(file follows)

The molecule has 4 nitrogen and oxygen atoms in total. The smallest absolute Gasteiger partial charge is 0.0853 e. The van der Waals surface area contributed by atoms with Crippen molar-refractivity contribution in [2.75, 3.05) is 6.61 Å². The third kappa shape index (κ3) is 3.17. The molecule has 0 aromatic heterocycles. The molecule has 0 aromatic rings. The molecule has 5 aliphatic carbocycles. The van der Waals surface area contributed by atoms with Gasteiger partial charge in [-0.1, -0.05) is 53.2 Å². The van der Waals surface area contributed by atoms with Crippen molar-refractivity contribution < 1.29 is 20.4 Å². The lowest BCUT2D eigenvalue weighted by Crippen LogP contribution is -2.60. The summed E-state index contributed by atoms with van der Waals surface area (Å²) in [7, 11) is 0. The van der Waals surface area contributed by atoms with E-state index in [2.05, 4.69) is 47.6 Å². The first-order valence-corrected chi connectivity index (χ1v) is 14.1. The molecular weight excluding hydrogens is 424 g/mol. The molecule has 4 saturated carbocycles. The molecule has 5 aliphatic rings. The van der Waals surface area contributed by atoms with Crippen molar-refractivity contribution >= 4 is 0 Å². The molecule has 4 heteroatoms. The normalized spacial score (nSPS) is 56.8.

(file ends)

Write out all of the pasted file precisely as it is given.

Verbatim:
The molecule has 4 nitrogen and oxygen atoms in total. The smallest absolute Gasteiger partial charge is 0.0853 e. The van der Waals surface area contributed by atoms with Crippen molar-refractivity contribution in [2.75, 3.05) is 6.61 Å². The third kappa shape index (κ3) is 3.17. The molecule has 0 aromatic heterocycles. The molecule has 0 aromatic rings. The molecule has 5 aliphatic carbocycles. The van der Waals surface area contributed by atoms with Gasteiger partial charge in [-0.1, -0.05) is 53.2 Å². The van der Waals surface area contributed by atoms with Crippen molar-refractivity contribution < 1.29 is 20.4 Å². The lowest BCUT2D eigenvalue weighted by Crippen LogP contribution is -2.60. The summed E-state index contributed by atoms with van der Waals surface area (Å²) in [7, 11) is 0. The van der Waals surface area contributed by atoms with E-state index in [2.05, 4.69) is 47.6 Å². The first-order valence-corrected chi connectivity index (χ1v) is 14.1. The molecular weight excluding hydrogens is 424 g/mol. The molecule has 4 saturated carbocycles. The molecule has 5 aliphatic rings. The van der Waals surface area contributed by atoms with Crippen molar-refractivity contribution >= 4 is 0 Å². The molecule has 4 heteroatoms. The normalized spacial score (nSPS) is 56.8.